Friday, 20 July 2012

England’s missing turn


England has made this series into a battle of the quick bowlers – but in doing so they risk negating their home advantage.

It may seem rather odd to criticise England after an excellent opening day. But England may have already made one crucial mistake this Test match: not playing two spinners.
Perhaps England’s management, normally possessing such enviable equilibrium of temperament, was simply unable to ignore the hype about this series being a battle of pace. Perhaps the two Andys simply didn’t conceive of a strategy that few in the media had so much had contemplated. Yet if England do beat South Africa in this Test series, they will owe virtually nothing to home advantage.
Undeniably, England possess a coterie of quicks that, cumulatively, cover it all: devilish late swing, express pace, ferocious bouncers, canny reverse swing and, above all, sheer relentlessness. But, despite what an underwhelming first day may have revealed, so do South Africa. This series should be a salivating shoot-out of the quicks, the sort of which Test cricket lovers have been denied since the retirement of the great pace-bowling pairs – Donald-Pollock; Wasim-Waqar; and Ambrose-Walsh – in the late 1990s.
But home advantage isn’t meant to be about providing the best possible spectacle. It should be about providing the home side with the greatest chance of winning – something England’s strategy may not have done.
In any analysis of the two sides, there are legitimate debates about the superiority in batting and fast bowling. But there is no comparable debate where spin bowling is concerned. For all the intoxicating excitement of watching Imran Tahir’s variety, no South African would choose him over Graeme Swann. Indeed, it is most questionable whether they would choose him over Monty Panesar.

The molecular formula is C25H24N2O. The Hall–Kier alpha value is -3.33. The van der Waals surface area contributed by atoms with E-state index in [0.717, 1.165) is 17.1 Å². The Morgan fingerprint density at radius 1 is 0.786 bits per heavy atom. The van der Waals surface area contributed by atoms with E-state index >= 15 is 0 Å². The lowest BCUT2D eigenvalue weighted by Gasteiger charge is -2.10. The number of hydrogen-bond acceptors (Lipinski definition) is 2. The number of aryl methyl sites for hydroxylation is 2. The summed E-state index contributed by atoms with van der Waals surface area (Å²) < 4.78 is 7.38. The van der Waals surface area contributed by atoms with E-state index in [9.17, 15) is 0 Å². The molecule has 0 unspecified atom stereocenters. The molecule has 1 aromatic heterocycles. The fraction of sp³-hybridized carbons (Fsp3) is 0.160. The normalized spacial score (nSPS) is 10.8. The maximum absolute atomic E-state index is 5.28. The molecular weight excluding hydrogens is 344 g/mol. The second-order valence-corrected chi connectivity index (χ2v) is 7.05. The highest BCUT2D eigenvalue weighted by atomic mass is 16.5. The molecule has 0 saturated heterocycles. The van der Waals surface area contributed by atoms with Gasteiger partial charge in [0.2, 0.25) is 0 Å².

Boldness is seldom a quality associated with the England hierarchy, but now would have been the perfect time for it. With the first Test at The Oval, England had an opportunity to genuinely surprise South Africa. For all the hype about a pace war, there was nothing stopping the management from pressing for a pitch a la The Oval in 2009, when Graeme Swann’s eight-wicket haul underpinned England’s reclaiming of the Ashes. It may in fact prove that this wicket is not too dissimilar – in which case Panesar would have been a perfect selection.
True audacity would have resulted in Panesar replacing Ravi Bopara in this side, allowing England to field three quicks and two spinners. Given that there is a strong argument that England’s two top spinners are both the Test match superior of Tahir, and his replacement, Robin Petersen, has not played a Test in over four years, it would have been the best way of giving England a genuine home advantage.
On his recall in the UAE last winter, Panesar showed he is a high-class Test match performer, taking two five-wicket hauls against Pakistan. Given the manner in which Andrew Strauss preferred him to Swann against Pakistan’s right-handers, Panesar may have been a potent weapon against South Africa’s powerful trio of right-handers – Hashim Amla, Jacques Kallis and AB De Villiers – in the middle order.
If England are unable to force a win in the opening Test – and indeed even if they do – they may reflect that they missed an opportunity to give South Africa’s batsmen a challenge they genuinely would not have been expecting. But if the series is one-all before the final Test at Lord’s, perhaps then it will be Monty’s turn. 

Friday, 22 June 2012

Twenty20 Blog

Apologies for my lack of posting here recently. I have been Cricinfo's main blogger for the English Twenty20 competition - it would be great to have old Third Umpire readers chipping in with their comments. The blogs can be found at - http://blogs.espncricinfo.com/county-cricket-live/ - see you all there for county chat!